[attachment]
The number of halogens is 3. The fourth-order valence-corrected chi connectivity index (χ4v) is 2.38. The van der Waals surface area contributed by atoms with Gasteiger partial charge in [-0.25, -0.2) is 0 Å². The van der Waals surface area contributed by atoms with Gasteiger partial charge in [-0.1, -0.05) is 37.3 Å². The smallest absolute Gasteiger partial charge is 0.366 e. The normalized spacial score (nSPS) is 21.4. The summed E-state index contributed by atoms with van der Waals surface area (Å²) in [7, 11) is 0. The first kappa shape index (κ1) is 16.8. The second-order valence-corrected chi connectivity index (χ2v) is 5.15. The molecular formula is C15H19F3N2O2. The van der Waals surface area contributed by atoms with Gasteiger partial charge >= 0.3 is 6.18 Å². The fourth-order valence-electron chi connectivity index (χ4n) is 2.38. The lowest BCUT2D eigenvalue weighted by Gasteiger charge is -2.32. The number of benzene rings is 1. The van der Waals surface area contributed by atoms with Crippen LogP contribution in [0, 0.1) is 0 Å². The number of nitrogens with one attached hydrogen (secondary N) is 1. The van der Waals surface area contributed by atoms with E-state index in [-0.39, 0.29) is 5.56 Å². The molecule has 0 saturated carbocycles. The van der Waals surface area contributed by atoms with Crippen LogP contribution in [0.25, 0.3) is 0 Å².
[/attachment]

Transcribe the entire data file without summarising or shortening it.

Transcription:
The number of halogens is 3. The fourth-order valence-corrected chi connectivity index (χ4v) is 2.38. The van der Waals surface area contributed by atoms with Gasteiger partial charge in [-0.25, -0.2) is 0 Å². The van der Waals surface area contributed by atoms with Gasteiger partial charge in [-0.1, -0.05) is 37.3 Å². The smallest absolute Gasteiger partial charge is 0.366 e. The normalized spacial score (nSPS) is 21.4. The summed E-state index contributed by atoms with van der Waals surface area (Å²) in [7, 11) is 0. The first kappa shape index (κ1) is 16.8. The second-order valence-corrected chi connectivity index (χ2v) is 5.15. The molecular formula is C15H19F3N2O2. The van der Waals surface area contributed by atoms with Gasteiger partial charge >= 0.3 is 6.18 Å². The fourth-order valence-electron chi connectivity index (χ4n) is 2.38. The lowest BCUT2D eigenvalue weighted by Gasteiger charge is -2.32. The number of benzene rings is 1. The van der Waals surface area contributed by atoms with Crippen LogP contribution in [0, 0.1) is 0 Å². The number of nitrogens with one attached hydrogen (secondary N) is 1. The van der Waals surface area contributed by atoms with E-state index in [-0.39, 0.29) is 5.56 Å². The molecule has 0 saturated carbocycles. The van der Waals surface area contributed by atoms with Crippen LogP contribution in [0.25, 0.3) is 0 Å².